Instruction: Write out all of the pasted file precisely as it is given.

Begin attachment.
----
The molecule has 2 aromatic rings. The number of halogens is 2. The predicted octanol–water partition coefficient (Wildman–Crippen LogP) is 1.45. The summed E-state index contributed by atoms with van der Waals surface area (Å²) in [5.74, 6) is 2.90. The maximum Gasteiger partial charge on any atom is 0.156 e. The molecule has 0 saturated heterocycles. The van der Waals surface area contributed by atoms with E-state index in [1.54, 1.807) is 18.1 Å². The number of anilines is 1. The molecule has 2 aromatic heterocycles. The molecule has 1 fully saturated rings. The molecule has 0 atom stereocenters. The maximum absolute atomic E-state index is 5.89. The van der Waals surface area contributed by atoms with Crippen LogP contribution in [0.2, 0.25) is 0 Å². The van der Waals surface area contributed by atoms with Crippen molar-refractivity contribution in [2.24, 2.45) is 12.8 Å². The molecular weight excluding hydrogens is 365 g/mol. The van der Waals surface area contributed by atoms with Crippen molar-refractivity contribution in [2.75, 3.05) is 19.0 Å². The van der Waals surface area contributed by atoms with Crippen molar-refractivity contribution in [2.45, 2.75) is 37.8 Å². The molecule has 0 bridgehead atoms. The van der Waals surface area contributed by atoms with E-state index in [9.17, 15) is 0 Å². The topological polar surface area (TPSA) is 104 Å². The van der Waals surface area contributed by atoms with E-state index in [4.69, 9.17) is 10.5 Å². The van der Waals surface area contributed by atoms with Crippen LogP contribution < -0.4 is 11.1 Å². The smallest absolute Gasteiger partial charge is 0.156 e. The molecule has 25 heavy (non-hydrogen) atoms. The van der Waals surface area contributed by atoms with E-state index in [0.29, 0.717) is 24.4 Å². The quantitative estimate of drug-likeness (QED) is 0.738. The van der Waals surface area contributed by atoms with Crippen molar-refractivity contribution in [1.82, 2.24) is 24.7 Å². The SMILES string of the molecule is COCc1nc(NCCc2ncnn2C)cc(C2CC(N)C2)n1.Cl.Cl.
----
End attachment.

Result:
The molecule has 2 aromatic rings. The number of halogens is 2. The predicted octanol–water partition coefficient (Wildman–Crippen LogP) is 1.45. The summed E-state index contributed by atoms with van der Waals surface area (Å²) in [5.74, 6) is 2.90. The maximum Gasteiger partial charge on any atom is 0.156 e. The molecule has 0 saturated heterocycles. The van der Waals surface area contributed by atoms with E-state index in [1.54, 1.807) is 18.1 Å². The number of anilines is 1. The molecule has 2 aromatic heterocycles. The molecule has 1 fully saturated rings. The molecule has 0 atom stereocenters. The maximum absolute atomic E-state index is 5.89. The van der Waals surface area contributed by atoms with Crippen LogP contribution in [0.2, 0.25) is 0 Å². The van der Waals surface area contributed by atoms with Crippen molar-refractivity contribution in [2.24, 2.45) is 12.8 Å². The molecular weight excluding hydrogens is 365 g/mol. The van der Waals surface area contributed by atoms with Crippen molar-refractivity contribution in [2.75, 3.05) is 19.0 Å². The van der Waals surface area contributed by atoms with Crippen molar-refractivity contribution in [2.45, 2.75) is 37.8 Å². The molecule has 0 bridgehead atoms. The van der Waals surface area contributed by atoms with E-state index in [9.17, 15) is 0 Å². The topological polar surface area (TPSA) is 104 Å². The van der Waals surface area contributed by atoms with E-state index in [4.69, 9.17) is 10.5 Å². The van der Waals surface area contributed by atoms with Crippen LogP contribution < -0.4 is 11.1 Å². The smallest absolute Gasteiger partial charge is 0.156 e. The molecule has 25 heavy (non-hydrogen) atoms. The van der Waals surface area contributed by atoms with E-state index in [0.29, 0.717) is 24.4 Å². The quantitative estimate of drug-likeness (QED) is 0.738. The van der Waals surface area contributed by atoms with Crippen molar-refractivity contribution in [1.82, 2.24) is 24.7 Å². The SMILES string of the molecule is COCc1nc(NCCc2ncnn2C)cc(C2CC(N)C2)n1.Cl.Cl.